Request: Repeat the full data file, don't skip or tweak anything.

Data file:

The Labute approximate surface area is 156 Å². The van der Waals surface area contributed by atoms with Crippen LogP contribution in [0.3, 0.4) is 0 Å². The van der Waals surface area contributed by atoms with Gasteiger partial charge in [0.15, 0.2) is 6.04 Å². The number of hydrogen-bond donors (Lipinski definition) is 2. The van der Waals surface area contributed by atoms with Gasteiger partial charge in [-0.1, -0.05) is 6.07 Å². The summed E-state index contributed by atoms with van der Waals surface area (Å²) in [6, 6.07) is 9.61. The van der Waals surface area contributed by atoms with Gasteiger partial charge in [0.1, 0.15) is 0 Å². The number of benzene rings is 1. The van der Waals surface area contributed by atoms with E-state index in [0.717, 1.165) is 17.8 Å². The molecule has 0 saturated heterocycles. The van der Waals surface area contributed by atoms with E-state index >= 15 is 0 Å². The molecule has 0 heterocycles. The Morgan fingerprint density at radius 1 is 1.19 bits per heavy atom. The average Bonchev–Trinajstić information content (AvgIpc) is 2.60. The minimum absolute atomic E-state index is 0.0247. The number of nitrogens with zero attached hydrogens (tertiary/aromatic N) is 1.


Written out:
The Labute approximate surface area is 156 Å². The van der Waals surface area contributed by atoms with Crippen LogP contribution in [0.3, 0.4) is 0 Å². The van der Waals surface area contributed by atoms with Gasteiger partial charge in [0.15, 0.2) is 6.04 Å². The number of hydrogen-bond donors (Lipinski definition) is 2. The van der Waals surface area contributed by atoms with Gasteiger partial charge in [-0.1, -0.05) is 6.07 Å². The summed E-state index contributed by atoms with van der Waals surface area (Å²) in [6, 6.07) is 9.61. The van der Waals surface area contributed by atoms with Gasteiger partial charge in [0.1, 0.15) is 0 Å². The number of benzene rings is 1. The van der Waals surface area contributed by atoms with E-state index in [0.717, 1.165) is 17.8 Å². The molecule has 0 saturated heterocycles. The van der Waals surface area contributed by atoms with E-state index >= 15 is 0 Å². The molecule has 0 heterocycles. The Morgan fingerprint density at radius 1 is 1.19 bits per heavy atom. The average Bonchev–Trinajstić information content (AvgIpc) is 2.60. The minimum absolute atomic E-state index is 0.0247. The number of nitrogens with zero attached hydrogens (tertiary/aromatic N) is 1.